I’ve been in such a situation many times before, and apart from just taking a break to clear my mind of the writing process, the most effective thing I have ever done is to ask myself a question. And that question is this:
What if my main character doesn’t succeed? What if the task is impossible? What if gravity suddenly gave way and we found ourselves floating in the inky blackness of space? What if the sun didn’t come up tomorrow, as it has every other day? What if this happened, or this happened, or this or this or this or this or…
And then my mind is free. So if you ever want to take a stab at writing something wonderfully and truly bizarre, I suggest that you try to write something that is completely impossible and roll from there. And if you ever get stuck, I suggest you start asking yourself “What if” questions to get yourself unstuck. There is no theoretical limit on creation or creativity, and it would be an utter bore if we only ever retread paths that have already been walked upon. So get out there and write something weird, bizarre, and completely impossible.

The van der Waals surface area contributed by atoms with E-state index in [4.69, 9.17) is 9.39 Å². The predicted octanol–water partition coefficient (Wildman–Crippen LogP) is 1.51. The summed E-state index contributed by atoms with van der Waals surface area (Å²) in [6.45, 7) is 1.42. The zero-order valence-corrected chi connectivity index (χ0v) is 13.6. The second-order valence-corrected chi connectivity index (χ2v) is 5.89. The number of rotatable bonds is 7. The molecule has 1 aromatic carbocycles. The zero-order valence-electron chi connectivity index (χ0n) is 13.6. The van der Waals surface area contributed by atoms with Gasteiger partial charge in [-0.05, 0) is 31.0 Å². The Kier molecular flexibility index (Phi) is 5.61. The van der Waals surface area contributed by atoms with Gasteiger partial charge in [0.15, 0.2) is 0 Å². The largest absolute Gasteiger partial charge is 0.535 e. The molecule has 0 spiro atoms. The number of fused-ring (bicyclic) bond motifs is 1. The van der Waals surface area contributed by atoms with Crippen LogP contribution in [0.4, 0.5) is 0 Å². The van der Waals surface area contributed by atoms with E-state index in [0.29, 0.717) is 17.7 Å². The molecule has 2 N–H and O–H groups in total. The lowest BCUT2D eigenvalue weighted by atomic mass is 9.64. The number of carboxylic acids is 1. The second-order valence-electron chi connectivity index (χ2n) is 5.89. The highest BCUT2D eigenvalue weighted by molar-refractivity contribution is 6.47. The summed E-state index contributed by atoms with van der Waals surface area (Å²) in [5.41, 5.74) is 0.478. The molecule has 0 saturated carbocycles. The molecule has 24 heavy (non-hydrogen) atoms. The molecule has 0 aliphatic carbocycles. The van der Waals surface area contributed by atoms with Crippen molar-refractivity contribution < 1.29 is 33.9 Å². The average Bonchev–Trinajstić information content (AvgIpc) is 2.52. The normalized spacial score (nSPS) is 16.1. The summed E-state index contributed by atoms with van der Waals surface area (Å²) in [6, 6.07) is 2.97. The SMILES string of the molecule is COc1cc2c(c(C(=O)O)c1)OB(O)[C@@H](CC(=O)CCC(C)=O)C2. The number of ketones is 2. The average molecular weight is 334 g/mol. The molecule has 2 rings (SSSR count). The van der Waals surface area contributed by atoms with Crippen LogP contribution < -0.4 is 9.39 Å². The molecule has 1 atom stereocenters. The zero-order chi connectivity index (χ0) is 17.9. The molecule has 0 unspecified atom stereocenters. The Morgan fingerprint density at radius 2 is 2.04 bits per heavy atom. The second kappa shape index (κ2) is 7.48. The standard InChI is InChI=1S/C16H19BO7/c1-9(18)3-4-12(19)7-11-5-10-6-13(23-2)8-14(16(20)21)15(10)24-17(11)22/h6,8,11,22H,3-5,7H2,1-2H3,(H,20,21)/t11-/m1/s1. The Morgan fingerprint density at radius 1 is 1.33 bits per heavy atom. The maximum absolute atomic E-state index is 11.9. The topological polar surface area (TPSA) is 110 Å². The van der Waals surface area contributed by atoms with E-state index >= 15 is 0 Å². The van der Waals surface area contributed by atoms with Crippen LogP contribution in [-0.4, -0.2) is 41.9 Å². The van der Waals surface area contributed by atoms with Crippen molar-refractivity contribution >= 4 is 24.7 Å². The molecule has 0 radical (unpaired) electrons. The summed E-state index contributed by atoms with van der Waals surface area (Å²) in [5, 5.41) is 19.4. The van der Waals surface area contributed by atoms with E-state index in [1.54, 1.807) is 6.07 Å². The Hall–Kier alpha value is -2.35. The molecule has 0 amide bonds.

Meet the blogger:
BLAKE BUTENHOFF is a thoroughly odd individual. He is supposedly a Senior of Hamline University’s Undergraduate Creative Writing Program, but no one knows quite exactly how he got into such a position. He enjoys strange works of fiction, hiding out in the quiet corners of rooms, and ketchup on his macaroni.
Oral storytelling has existed for as long as humans have been able to use language.
Every story told has a foundation that was built on stories told before it, starting at the beginning, in the tellings of ancient myths. The mythic structures utilized by storytellers have become the veins that run through and power all other stories.
One popular mythic structure is the hero’s journey. There is something special about being able to sit back and listen to a masterfully woven tale full of heroes and their adventures. As technology continues to evolve, there has been a return to oral storytelling, but in a new genre: Podcasts.